Posts Tagged ‘wood fire pizza’
It was a blissful afternoon of shopping in Portland. Alder & Co., Canoe, Flora, Hive and Woonwinkel were a modern collection of stores with curated homeware, jewellery, artworks and furniture. The contemporary aesthetics and stylish designs were stimulating! We re-caffeinated at Caffe Allora and joined the queue at Ken’s Artisan Pizza for dinner.
We were seemingly banished to wait at the back of the restaurant in the Bermuda Triangle of the dishwashing nook, an iron rack of logs for the wood fire oven and the bathrooms. I was surprised by a sprig of eucalyptus flower, leaves and gumnut at our table. I admired the vibrant hue as we sipped wine and whiled away two hours.
The wood fire oven is at the front of the restaurant where all the pizzas were made.
Paola‘s family serendipitously arrived as we were seated. It was nearly nine o’clock on a Friday night and Ken’s was buzzing.
Myra recommended the wood oven roasted vegetable plate. We ordered quickly as we were hungry and two of us were returning to Seattle afterwards. Clockwise from top right: carrots, chard, porcini and Asiago Vecchio; white runner beans, artichokes and tomato sauce; and polenta, kale, red pepper, almonds and chilli sauce. Tender and mellow, it was a requisite serving of vegetables.
We shared three pizzas. Ken’s crust was puffed and charred, a chewy dough that was sturdy support for the pizza toppings. The fennel sausage, onion, tomato sauce, mozzarella, basil and hot Calabrian chilli pizza was spicy and bold.
I’m ambivalent to bacon but the guanciale pizza was a crispy homage to cured meat.
Last was my beloved prosciutto with tomato sauce, mozzarella and basil. Generous ruffles of prosciutto di San Daniele were unctuous and sweet.
A creamy chocolate custard concluded our day in Portland. Paired with a quenelle of cream and studded with hazelnut crunch, the terracotta bowl was emptied with the assistance of an adorable mademoiselle!
Portland, we will return!
I’m an expert at booking tickets. I note the on sale details on my calendar and I’m on the website at the precise time to click ‘purchase’. Thanks to this quirk I have learnt to brine and roast chicken, knead and throw pizza dough, bake macarons, and pleat dumplings at The Pantry at Delancey.
On a residential street in Ballard adjacent to Honoré Artisan Bakery, Delancey occupies two simply decorated rooms.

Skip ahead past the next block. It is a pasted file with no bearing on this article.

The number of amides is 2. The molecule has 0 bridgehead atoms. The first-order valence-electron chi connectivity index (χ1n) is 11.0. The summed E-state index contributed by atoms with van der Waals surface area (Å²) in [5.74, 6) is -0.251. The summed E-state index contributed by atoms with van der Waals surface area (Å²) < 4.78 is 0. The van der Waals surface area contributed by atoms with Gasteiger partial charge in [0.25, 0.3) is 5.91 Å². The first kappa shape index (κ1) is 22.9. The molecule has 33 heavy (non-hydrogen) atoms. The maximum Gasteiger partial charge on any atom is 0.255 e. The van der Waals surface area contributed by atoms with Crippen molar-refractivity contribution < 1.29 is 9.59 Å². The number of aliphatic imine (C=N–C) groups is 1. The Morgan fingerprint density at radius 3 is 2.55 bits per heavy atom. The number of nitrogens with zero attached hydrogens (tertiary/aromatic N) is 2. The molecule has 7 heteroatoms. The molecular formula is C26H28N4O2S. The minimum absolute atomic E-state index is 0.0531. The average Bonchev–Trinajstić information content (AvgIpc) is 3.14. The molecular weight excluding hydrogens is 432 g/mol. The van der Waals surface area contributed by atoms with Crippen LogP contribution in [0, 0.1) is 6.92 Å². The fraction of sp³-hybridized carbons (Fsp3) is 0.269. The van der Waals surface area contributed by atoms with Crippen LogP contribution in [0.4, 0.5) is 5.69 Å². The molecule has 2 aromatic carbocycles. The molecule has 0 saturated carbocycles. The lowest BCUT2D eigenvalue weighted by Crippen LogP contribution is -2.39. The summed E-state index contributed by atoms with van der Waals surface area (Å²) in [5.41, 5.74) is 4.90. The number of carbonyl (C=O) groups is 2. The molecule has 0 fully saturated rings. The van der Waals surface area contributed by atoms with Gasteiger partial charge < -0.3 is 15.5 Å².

I was seated at the counter with a view of the custom made wood fire oven.
A row of lights above the counter were inverted cylindrical Weck jars.
The ornate silverware was engraved with an elegant cursive ‘D’.
Each setting was spaced with a votive candle, and dainty glass bowls of chilli and sea salt flakes.
Chef Brandon Pettit cooks every pizza at Delancey. An assistant stretches the dough and tops the wooden paddle with ingredients. Brandon then slides the pizza into the wood fire oven. As I was eating alone, I observed the dexterous pair in harmony.
I ordered the crimini mushroom pizza with olive oil, onion, mozzarella and thyme. Thin slices of crimini mushrooms were intertwined with slivers of onions and molten splotches of mozzarella. The textured crust had charred blisters, and was both crispy and chewy.
Each bite was a joyful union of flavours, the bread and toppings waltzed in time and sang in tune. After the pizza class with Brandon and being recommended by just about every Seattleite I know, I’m a Delancey convert.
I caressed my flat foil package of leftover pizza home for supper the same night.
There is a pattern to my notorious indecisiveness. At least once a week, we exchange a conversation like this.
Mr S: ‘Where would you like to go for dinner?’
Me: ‘I don’t know, let me think about it.’
Mr S: ‘Have you picked a restaurant?’
Me: ‘Here’s a shortlist, you decide.’
Exasperated, Mr S would say ‘let’s go here’. And then I would change my mind!
Inside is an open kitchen where you can sit at the counter and watch your pizzas cook in the wood fire oven.
There was some shade from the wide umbrellas with a panoramic vista towards Queen Anne and a clear view of the Space Needle.
We shared an antipasto and a pizza. The bruschetta had ruby orbs of Roma tomatoes resting on thick slices of crusty bread. Macerated in garlic, basil and sea salt, the tomatoes were juicy and flavoursome.
We’ve never sprinkled chilli flakes or grated cheese on pizza until we moved to Seattle. Condiment shakers are common here and the addition of chilli flakes gradually increases my spice tolerance.
Blistered and charred, the prosciutto e porcini pizza had a thin crust and a scattering of ingredients. Prosciutto cotto and porcini mushrooms were a meaty combination, and the mozzarella melted and bubbled into the crevices of the dough.
Our order was lost for a while and the waiter apologised for the minor delay with free dolce. Yes please!
Presented in a deep square bowl for two, the tiramisu was a sweet conclusion to the meal. Layers of espresso and liqueur soaked savoiardi and creamy mascarpone were slowly savoured as we watched the sunset.
The sun dropped behind the Space Needle, creating a shadowy dusk as day descended into night.